James Henry Corel was born on June 3, 1865 to Susannah Clay McGee and James Pickens Corel in Wakarusa Township, Douglas County, Kansas. He was the fifth child, but the first born son.
In April of 1892, James Henry, along with a group of others from Lawrence, Kansas, had traveled by spring wagon to the Oklahoma Territory to stake a claim on the Cheyenne and Arapaho land that opened for settlement on April 19, 1892. They traveled through the Big Red Hills to the South Canadian River behind a couple of Indians who were detecting quicksand. The group camped overnight on the south side of the river near Caddo country.
“That morning the womenfolk got breakfast and we waited for the time we knew the opening to be. When that hour got there we all climbed into the wagon and rode out to stake our claim.
“It was a kind of secluded place, with wild bluestem growing as high as a man on horseback. Each of us got 160 acres and all our claims were close together… We missed the greatest rush, because it was from the border places like El Reno.”
After the homesteads were recorded by the government officials, each new land owner had six months to return and plant crops. I now know where my procrastination comes from, because it was five months later, on September 28, 1892 that my great-great grandfather, James Henry Corel married Emma Augusta Miller in Lawrence, Kansas. It would be another month before another traveling group would leave Lawrence for their new homesteads in the Oklahoma Territory.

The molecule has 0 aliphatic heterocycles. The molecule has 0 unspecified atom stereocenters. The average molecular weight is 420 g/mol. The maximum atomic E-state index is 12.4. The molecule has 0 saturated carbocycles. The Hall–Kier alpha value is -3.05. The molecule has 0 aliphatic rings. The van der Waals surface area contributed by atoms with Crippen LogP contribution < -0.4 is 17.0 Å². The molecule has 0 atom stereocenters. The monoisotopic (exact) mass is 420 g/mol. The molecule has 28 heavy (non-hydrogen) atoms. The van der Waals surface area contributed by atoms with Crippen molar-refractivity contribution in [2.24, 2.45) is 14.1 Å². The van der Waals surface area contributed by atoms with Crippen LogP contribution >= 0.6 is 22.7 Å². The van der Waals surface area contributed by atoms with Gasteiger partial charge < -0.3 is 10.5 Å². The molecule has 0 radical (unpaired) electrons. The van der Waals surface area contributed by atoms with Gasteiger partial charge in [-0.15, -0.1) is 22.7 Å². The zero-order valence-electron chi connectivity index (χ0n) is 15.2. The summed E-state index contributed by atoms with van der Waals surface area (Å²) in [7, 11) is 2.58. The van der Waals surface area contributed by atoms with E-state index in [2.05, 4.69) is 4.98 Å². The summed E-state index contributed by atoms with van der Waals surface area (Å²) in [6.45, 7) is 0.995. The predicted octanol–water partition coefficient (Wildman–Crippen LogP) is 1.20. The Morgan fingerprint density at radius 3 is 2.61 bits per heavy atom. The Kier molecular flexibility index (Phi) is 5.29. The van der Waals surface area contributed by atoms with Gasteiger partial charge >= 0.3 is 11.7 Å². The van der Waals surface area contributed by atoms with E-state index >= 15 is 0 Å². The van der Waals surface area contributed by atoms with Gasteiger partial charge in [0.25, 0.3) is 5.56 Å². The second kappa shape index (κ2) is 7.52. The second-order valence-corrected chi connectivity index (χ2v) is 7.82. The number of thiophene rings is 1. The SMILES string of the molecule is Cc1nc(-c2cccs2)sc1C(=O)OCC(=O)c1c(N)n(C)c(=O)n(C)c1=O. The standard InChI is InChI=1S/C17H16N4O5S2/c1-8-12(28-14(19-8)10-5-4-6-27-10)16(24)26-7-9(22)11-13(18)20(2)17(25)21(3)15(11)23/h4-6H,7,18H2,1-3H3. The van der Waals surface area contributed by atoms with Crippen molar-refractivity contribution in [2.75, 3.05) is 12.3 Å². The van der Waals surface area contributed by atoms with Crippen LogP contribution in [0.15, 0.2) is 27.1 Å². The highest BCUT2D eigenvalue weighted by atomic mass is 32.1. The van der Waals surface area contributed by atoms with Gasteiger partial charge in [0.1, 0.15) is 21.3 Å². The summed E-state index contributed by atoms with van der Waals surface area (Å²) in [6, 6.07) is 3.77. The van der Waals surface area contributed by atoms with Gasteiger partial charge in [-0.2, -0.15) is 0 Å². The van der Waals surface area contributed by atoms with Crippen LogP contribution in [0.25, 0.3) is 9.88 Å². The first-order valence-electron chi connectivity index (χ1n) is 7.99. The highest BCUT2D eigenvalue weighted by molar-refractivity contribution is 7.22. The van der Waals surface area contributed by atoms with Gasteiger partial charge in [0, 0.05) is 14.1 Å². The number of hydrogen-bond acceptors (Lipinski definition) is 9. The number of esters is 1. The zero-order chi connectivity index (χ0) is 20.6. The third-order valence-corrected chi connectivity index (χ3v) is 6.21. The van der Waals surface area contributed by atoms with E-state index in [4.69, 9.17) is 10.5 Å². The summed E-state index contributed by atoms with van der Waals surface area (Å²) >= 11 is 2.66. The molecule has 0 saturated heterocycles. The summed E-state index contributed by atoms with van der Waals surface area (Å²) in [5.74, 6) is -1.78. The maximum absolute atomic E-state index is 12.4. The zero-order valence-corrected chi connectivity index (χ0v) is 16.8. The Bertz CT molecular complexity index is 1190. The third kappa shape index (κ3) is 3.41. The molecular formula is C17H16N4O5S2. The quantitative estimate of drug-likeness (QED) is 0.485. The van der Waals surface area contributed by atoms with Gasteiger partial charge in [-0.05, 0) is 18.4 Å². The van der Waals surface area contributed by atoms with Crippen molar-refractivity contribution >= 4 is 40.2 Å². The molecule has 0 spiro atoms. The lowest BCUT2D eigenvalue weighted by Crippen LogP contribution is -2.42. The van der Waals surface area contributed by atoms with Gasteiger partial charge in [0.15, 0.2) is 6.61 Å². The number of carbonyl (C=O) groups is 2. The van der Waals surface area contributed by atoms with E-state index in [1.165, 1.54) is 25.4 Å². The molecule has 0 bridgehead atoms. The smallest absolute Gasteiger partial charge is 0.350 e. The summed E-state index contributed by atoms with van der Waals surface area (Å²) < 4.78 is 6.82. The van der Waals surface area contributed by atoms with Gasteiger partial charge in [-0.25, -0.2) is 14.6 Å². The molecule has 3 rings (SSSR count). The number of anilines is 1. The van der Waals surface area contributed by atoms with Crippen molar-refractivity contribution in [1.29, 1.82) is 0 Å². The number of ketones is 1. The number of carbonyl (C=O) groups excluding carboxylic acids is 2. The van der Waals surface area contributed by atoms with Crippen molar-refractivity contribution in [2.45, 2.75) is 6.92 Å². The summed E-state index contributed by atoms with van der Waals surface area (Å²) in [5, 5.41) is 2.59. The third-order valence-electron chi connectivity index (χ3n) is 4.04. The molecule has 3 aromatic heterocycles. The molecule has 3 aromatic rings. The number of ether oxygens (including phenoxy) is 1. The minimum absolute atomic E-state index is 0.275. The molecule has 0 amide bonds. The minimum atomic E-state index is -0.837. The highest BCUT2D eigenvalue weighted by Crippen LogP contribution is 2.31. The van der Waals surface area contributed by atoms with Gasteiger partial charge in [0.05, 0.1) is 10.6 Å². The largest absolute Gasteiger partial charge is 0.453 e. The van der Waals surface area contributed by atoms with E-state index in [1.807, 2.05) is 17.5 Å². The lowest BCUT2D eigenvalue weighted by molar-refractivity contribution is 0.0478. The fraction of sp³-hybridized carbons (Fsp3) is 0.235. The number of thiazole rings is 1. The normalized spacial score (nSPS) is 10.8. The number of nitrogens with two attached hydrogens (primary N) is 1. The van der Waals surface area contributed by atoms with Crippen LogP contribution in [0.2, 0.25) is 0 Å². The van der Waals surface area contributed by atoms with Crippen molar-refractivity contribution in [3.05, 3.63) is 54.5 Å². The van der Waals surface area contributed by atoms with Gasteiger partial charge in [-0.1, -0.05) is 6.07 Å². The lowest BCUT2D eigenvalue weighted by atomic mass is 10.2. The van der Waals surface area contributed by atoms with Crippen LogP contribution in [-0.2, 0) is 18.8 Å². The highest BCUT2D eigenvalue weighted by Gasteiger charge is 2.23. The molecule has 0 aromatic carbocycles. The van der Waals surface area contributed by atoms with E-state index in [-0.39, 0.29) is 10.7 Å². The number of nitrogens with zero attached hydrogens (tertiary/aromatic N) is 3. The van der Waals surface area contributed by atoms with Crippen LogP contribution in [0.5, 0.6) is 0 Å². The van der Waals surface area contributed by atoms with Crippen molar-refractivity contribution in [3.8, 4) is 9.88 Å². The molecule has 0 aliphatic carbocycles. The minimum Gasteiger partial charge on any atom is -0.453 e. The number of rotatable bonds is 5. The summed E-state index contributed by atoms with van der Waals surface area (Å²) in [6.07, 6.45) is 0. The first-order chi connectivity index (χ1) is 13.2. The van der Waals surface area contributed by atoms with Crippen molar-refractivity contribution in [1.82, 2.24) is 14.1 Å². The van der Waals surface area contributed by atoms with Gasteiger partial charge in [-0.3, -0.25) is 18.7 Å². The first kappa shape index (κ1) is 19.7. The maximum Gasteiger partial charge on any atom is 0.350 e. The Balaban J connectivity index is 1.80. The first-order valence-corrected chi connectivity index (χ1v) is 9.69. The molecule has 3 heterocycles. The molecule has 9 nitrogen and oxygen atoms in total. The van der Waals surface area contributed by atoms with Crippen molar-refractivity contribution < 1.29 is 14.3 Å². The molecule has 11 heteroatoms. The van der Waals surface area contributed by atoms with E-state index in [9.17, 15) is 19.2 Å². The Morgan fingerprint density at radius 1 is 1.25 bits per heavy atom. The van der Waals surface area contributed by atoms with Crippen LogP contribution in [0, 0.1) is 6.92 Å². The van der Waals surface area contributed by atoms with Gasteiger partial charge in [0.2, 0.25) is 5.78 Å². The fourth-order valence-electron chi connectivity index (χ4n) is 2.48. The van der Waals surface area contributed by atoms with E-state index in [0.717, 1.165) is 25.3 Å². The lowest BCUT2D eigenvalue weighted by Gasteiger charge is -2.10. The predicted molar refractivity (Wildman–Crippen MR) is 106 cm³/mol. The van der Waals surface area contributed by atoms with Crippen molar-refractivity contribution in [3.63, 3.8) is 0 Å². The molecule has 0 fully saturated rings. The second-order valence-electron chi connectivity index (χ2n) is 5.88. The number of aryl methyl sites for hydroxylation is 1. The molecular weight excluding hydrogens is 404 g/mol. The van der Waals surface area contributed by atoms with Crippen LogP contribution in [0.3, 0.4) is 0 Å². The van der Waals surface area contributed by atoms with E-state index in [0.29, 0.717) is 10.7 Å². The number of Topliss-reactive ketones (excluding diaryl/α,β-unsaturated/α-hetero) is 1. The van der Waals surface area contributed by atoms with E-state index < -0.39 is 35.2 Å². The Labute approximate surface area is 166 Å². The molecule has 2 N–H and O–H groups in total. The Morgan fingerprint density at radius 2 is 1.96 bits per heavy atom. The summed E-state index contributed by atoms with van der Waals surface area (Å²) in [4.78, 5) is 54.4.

“We left here with a four-horse covered wagon and one riding horse. There were six other wagons from Lawrence making the trip, and it took us 16 days. After we got there we lived in a log cabin until we could get lumber from El Reno.”
James would farm this land for only two years before returning with his wife and young son to Lawrence, Kansas in January 1895 to care for his parents and their farm. He “proved up” his land by putting up $1.25 per acre to the government in order to keep the land in his name. It was during this year that James Henry Corel built the first part of the ‘old farm house‘ that is still inhabited by his descendants today.
Over the next 13 years Emma and James Henry would have seven more children, requiring James to add on a second story with four bedrooms.
After all the children had grown and moved out to start their own families, tragedy struck when Emma died suddenly from a cerebral hemorrhage in May 1938. The youngest child of Emma and James Henry, Kathryn, moved her young family ‘out home’ to the ‘old farm house’.
In the late 1940’s James realized he would not be returning to his homestead claim in Oklahoma. He sold the land to someone living in that area.
James watched his grandchildren grow up and start families of their own. He would even see his great grandchildren grow and play at the ‘old farm house’. James Henry lived a very full life, living until he was 95 years old. He passed away January 20, 1961 and was buried at Oak Hill Cemetery in the family plot four days later.